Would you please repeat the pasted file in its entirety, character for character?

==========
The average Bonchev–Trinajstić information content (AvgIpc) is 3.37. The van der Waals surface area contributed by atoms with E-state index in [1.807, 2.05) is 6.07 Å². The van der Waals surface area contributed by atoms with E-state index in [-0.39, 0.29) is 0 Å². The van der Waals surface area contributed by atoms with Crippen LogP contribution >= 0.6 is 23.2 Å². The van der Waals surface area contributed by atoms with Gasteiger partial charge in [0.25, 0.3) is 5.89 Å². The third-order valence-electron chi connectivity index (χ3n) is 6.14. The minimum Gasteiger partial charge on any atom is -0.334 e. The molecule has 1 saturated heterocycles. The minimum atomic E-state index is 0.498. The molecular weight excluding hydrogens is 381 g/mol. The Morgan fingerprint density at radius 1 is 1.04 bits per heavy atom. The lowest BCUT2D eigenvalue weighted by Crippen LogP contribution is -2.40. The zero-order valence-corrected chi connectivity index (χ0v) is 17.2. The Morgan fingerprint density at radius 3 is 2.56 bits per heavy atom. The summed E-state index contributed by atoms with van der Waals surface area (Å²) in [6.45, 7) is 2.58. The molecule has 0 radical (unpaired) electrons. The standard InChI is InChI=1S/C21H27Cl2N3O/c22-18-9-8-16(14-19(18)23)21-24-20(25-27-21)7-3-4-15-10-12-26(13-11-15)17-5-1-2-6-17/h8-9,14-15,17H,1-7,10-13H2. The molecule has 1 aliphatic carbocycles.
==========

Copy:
The average Bonchev–Trinajstić information content (AvgIpc) is 3.37. The van der Waals surface area contributed by atoms with E-state index in [1.807, 2.05) is 6.07 Å². The van der Waals surface area contributed by atoms with E-state index in [-0.39, 0.29) is 0 Å². The van der Waals surface area contributed by atoms with Crippen LogP contribution >= 0.6 is 23.2 Å². The van der Waals surface area contributed by atoms with Gasteiger partial charge in [0.25, 0.3) is 5.89 Å². The third-order valence-electron chi connectivity index (χ3n) is 6.14. The minimum Gasteiger partial charge on any atom is -0.334 e. The molecule has 1 saturated heterocycles. The minimum atomic E-state index is 0.498. The molecular weight excluding hydrogens is 381 g/mol. The Morgan fingerprint density at radius 1 is 1.04 bits per heavy atom. The lowest BCUT2D eigenvalue weighted by Crippen LogP contribution is -2.40. The zero-order valence-corrected chi connectivity index (χ0v) is 17.2. The Morgan fingerprint density at radius 3 is 2.56 bits per heavy atom. The summed E-state index contributed by atoms with van der Waals surface area (Å²) in [6.45, 7) is 2.58. The molecule has 0 radical (unpaired) electrons. The standard InChI is InChI=1S/C21H27Cl2N3O/c22-18-9-8-16(14-19(18)23)21-24-20(25-27-21)7-3-4-15-10-12-26(13-11-15)17-5-1-2-6-17/h8-9,14-15,17H,1-7,10-13H2. The molecule has 1 aliphatic carbocycles.